William Wordsworth, Dorothy Wordsworth

The Letters of William and Dorothy Wordsworth, Vol. 6: The Later Years: Part III: 1835–1839 (Second Revised Edition)

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  • Address: Sergeant Talfourd, Temple, London.
  • Postmark: 3 Jan. [?1835].
  • Stamp: Kendal Penny Post.
  • MS. Berg Collection, New York Public Library.
  • K (—). LY ii. 720 (—).

[In M. W.'s hand]

Rydal Mount Janry 1st, 1835

My dear Sir,

Your letter brought a great shock to us all. I had not heard from yourself when you were here that any thing was threatening Lamb's health, and Miss Hutchinson who saw him late in the Spring reported that he was looking wonderfully well, and appeared in excellent Spirits. He has followed poor Coleridge within six months.1 It seems to us upon reflection that his Sister will bear the loss of him better than he could have borne that of her; and we are bound to believe so, as it has pleased God to take him first. There seems to be, with respect to his dear Sister, from your account, enough to provide her with all comforts which her melancholy situation will admit of—Should it however not be so, there can be no doubt that Lamb's surviving friends will be too happy to contribute whatever might be desired. I need scarcely have mentioned this, because L. tho' exceedingly generous, and charitable above measure—was also prudent and thoughtful. Do let us hear from you again on the subject by and bye; for our minds and hearts are full of the sad Event, and one cannot but be very anxious to know the state of poor Miss Lamb's mind—after she has been more tried by the loss she has sustained.

Since you left us my Sister has had a severe attack of bilious fever, which confined her to her bed for three weeks—She is recovering, but slowly, being not yet able to walk.

The complaint under which my Daughter was suffering while you were here2 proved to be an affection of the Spine—and she has been nearly 10 weeks under a course of bleeding and pg 3blistering, and confined in a great measure to the Sofa. We hope that She may have strength of Constitution (having naturally an excellent one) to carry her thro' this painful and tedious complaint.

My little Vol.1 is printed off all but the last sheet—A Copy will be sent to you and the one designed for our dear departed friend may go to Moxon's to be delivered by Mrs M. to Miss Lamb whenever it shall be thought proper. Upon most carefully reviewing all that concerned the political Poem,2 which you and I agreed had better be withheld, I determined to publish it. I felt it due to myself to give this warning to my Countrymen, at this awful Crisis—utterly useless it may prove, but I should have suspected myself of cowardice or selfish caution, if I had suppressed what I had thought and felt, upon that momentous change. The Reform bill I have ever deemed from the night on which Ld J Russel brought forth his motion,3 an unwise measure, which could not be carried but by unworthy means. We are now about to gather the fruits of it in sorrow and vain repentance. For Heaven's sake, whatever influence you have, let it be put forth to baffle the mad projects of those Whigs and Radicals who have now made common cause—to baffle I have [            ]4 that it is feared is impossible, for at [               ] your own conscience's sake [do] what you can.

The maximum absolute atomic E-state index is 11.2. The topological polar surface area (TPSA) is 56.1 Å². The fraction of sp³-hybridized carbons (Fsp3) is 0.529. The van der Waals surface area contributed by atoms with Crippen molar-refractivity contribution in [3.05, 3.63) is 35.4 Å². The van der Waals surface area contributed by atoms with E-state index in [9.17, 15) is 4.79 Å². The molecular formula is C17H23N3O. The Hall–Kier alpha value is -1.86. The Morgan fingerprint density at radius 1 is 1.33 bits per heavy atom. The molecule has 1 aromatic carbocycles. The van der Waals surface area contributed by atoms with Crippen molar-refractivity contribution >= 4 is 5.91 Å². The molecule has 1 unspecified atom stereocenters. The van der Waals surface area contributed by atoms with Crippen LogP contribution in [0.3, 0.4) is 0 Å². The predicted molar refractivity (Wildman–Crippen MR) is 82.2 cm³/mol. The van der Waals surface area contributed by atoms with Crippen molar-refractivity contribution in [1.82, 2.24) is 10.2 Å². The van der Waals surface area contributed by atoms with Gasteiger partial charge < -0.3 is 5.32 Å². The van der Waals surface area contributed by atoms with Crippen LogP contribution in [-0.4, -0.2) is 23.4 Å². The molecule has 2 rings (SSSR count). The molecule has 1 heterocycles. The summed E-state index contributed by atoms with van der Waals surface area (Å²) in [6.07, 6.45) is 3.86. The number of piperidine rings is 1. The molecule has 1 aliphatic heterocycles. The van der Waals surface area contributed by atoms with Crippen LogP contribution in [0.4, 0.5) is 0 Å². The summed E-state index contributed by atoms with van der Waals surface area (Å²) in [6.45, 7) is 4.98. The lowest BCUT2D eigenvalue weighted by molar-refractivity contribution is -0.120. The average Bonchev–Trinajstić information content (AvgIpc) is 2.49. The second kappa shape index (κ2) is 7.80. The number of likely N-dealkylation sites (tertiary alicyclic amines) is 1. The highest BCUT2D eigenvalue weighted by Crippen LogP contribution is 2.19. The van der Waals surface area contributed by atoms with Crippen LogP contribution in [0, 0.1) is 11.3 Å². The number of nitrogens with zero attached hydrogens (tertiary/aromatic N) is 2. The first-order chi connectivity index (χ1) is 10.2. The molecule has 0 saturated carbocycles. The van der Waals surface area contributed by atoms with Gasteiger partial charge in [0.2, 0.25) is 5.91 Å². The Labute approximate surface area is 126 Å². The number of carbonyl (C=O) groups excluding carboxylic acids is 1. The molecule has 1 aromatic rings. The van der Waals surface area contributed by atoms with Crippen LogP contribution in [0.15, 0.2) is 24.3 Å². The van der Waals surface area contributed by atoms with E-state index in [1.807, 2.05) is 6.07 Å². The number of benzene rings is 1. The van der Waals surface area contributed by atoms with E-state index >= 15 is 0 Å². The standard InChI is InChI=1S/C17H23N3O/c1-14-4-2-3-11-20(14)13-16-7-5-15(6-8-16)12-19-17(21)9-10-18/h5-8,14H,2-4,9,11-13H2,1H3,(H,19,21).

The matter to which you direct my attention at the close of your letter,5 presses closely on my mind—I should decide at once to do what you recommend, but there are many considerations that make me doubt and cause me a good deal of uneasiness—but you will hear again from me upon this subject, as I shall decide in a few days.

pg 4I cannot conclude without thanking you for your renewed invitation—be assured it will not be forgotten.

With every good wish which in old times might have been offered with more confidence than [at] present, to yourself and yours in which my family join, I remain my dear Sir

  • Your sincere friend            
  • [signed] Wm Wordsworth  

Notes Settings


Editor’s Note
1 Thomas Noon Talfourd (see pt. i, L. 4) had written on 29 Dec. 1834 to announce the death of Charles Lamb at Edmonton two days before after a fall in the street (WL MSS.). As Lamb's literary executor, he was now proceeding to settle his affairs. H. C. R. gives an affecting account of Mary Lamb at this time, HCR ii. 454–6.
Editor’s Note
2 Talfourd called the previous September (RMVB).
Editor’s Note
1 The Yarrow Revisited volume.
Editor’s Note
2 Probably The Warning (see pt. ii, L. 753).
Editor’s Note
3 Lord John Russell's motion 'that the present state of representation of the people in Parliament requires the most serious consideration of the House' was brought forward on 25 Apr. 1822.
Editor’s Note
4 MS. torn.
Editor’s Note
5 Talfourd had written, 'May I be permitted to express my hope that you will not omit the opportunity afforded by the present political state of things to effect the arrangement you desire as to your office? I the rather urge it, as I think the continuance of the Ministry very uncertain, and you may not choose to receive even so trifling a favour from the next Administration.'
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